Can you imagine Singapore turning around and saying “Wait! We made a mistake in urbanizing all these areas so heavily and we’re going to put a green belt back exactly where it once was!” I have a feeling they do not have this same understanding of of how geographical locations are also important.

I was reading about how the Koreans also have the same school of thought about fengshui which is known as “pungsu” over there. One of the main ways of maintaining good fengshui is through “hyol” (blood) which means: to bury your ancestors in a place with advantageous energies. The other most common method is obviously to build your own house in a place with good pungsu as well.

The very feature that had given Seoul its good pungsu was the Cheonggyecheon, because it is a small stream that runs from the mountains into the huge Han River. It was this feature that attracted monks to advise the early Joseon rulers that this was the perfect site for the capital. And thus Seoul had also grown around the Cheonggyecheon, which lies in the middle of it. Of course, as cities develop, some things are bound to be lost and forgotten, which is what happened to Cheonggyecheon until it was identified to be by the then-mayor of Seoul to be restored in 2003.

While not completely unproblematic itself (as its detractors will argue that it is being used as an extravagant symbolic action to show off Korea’s efforts in urban redevelopment) the Cheonggyecheon is about breathing life back into a part of Seoul that has always been here and has history and stories in the area. They didn’t just abandon it and try to build the lovely green stuff back into a brand new spot. They went back and tried to make it better.

In Singapore, there is a willingness to destroy the old cemeteries and nature reserves at Bukit Brown without a second thought, coupled with an almost contradictory interest in creating new “green” areas or “gardens”. I wondered why they would meddle with the graves of so many our ancestors. Did the city planners view every last shred of Singapore’s history as being completely disposable?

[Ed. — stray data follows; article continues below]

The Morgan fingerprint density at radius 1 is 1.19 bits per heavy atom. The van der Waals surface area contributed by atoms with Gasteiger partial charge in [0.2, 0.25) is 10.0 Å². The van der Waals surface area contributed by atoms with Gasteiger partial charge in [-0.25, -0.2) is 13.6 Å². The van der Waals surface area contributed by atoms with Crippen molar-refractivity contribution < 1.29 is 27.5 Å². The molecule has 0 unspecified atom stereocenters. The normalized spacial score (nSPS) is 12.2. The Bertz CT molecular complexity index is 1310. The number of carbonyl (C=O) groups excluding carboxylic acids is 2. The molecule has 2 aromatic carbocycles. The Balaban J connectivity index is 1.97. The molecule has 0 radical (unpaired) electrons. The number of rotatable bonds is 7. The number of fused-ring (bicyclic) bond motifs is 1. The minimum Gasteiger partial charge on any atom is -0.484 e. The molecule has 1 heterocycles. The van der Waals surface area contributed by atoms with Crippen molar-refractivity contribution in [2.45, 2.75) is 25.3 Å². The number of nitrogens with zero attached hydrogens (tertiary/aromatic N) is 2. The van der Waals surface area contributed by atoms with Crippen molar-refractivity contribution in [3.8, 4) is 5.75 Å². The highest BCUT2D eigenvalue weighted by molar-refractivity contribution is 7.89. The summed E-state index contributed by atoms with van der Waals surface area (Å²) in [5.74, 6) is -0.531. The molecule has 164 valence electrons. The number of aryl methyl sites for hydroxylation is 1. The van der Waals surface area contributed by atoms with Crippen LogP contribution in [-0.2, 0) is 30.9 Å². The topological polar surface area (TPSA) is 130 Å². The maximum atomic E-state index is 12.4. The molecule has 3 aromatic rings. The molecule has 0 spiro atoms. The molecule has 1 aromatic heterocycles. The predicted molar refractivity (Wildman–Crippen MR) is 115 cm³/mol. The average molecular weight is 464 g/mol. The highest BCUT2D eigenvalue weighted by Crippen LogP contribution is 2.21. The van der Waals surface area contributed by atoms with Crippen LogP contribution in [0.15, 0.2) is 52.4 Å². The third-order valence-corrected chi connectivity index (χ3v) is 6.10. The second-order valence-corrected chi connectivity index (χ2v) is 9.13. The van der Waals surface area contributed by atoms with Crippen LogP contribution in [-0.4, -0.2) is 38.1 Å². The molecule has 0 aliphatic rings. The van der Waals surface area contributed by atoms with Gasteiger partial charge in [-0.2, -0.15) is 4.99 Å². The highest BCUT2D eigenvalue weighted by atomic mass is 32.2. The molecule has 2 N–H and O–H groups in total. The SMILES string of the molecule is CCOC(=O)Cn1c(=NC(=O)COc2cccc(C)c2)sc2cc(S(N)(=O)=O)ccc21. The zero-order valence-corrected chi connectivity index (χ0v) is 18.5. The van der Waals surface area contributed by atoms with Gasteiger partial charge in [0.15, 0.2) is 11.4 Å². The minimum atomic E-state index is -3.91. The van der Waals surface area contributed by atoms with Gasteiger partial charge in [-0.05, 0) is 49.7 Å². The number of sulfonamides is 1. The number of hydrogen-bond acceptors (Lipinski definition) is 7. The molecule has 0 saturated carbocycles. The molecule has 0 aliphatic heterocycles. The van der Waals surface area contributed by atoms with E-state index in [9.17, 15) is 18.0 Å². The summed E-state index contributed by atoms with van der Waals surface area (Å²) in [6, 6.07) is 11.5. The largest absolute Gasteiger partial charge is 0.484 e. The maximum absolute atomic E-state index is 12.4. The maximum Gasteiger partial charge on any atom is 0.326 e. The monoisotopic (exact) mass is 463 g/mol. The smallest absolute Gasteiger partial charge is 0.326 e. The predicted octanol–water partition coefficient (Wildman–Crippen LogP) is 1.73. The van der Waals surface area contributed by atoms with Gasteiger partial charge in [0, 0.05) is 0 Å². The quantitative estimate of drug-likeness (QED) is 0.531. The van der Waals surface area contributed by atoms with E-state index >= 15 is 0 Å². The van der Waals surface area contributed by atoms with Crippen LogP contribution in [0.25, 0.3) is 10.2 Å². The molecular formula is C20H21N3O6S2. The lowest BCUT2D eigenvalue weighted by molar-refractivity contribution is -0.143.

To be fair, it is good that Singapore has an interest in gardens. Compared to Seoul, Singapore is actually very green, but if one looks closer, then this greenery is also nothing more than an artificial construct.

To be willing to destroy the original sites of nature in Singapore, and to build the new Gardens by the Bay on a completely new, reclaimed site which is of no significant emotional or historic value, strikes me as a schizophrenic decision in urban planning, when we could be preserving and building on what we already have, like how the Koreans have rehabilitated and brought life back to the historic Cheonggyecheon.

It also reminds me of the difference between how Singaporean and Koreans handle enbloc sales. In the popular Gangnam area, apartment block residents band together to have their blocks demolished so as to build a newer and more highly valued apartment block in the exact same location – with the caveat that they can move back into the same place later (and capitalize off their investments in that very same land). Compare this to the popular Singaporean scheme of conducting enbloc sales where people sell off their houses and its land permanently to the whimsies of another land developer, without maintaining any further interest in the area. The private condos in Singapore are often demolished only to make way for another condo, causing many residents to move from older estates and to be scattered like the wind.

Maybe Singapore needs to learn from the Koreans and their system of building on the places that they already have.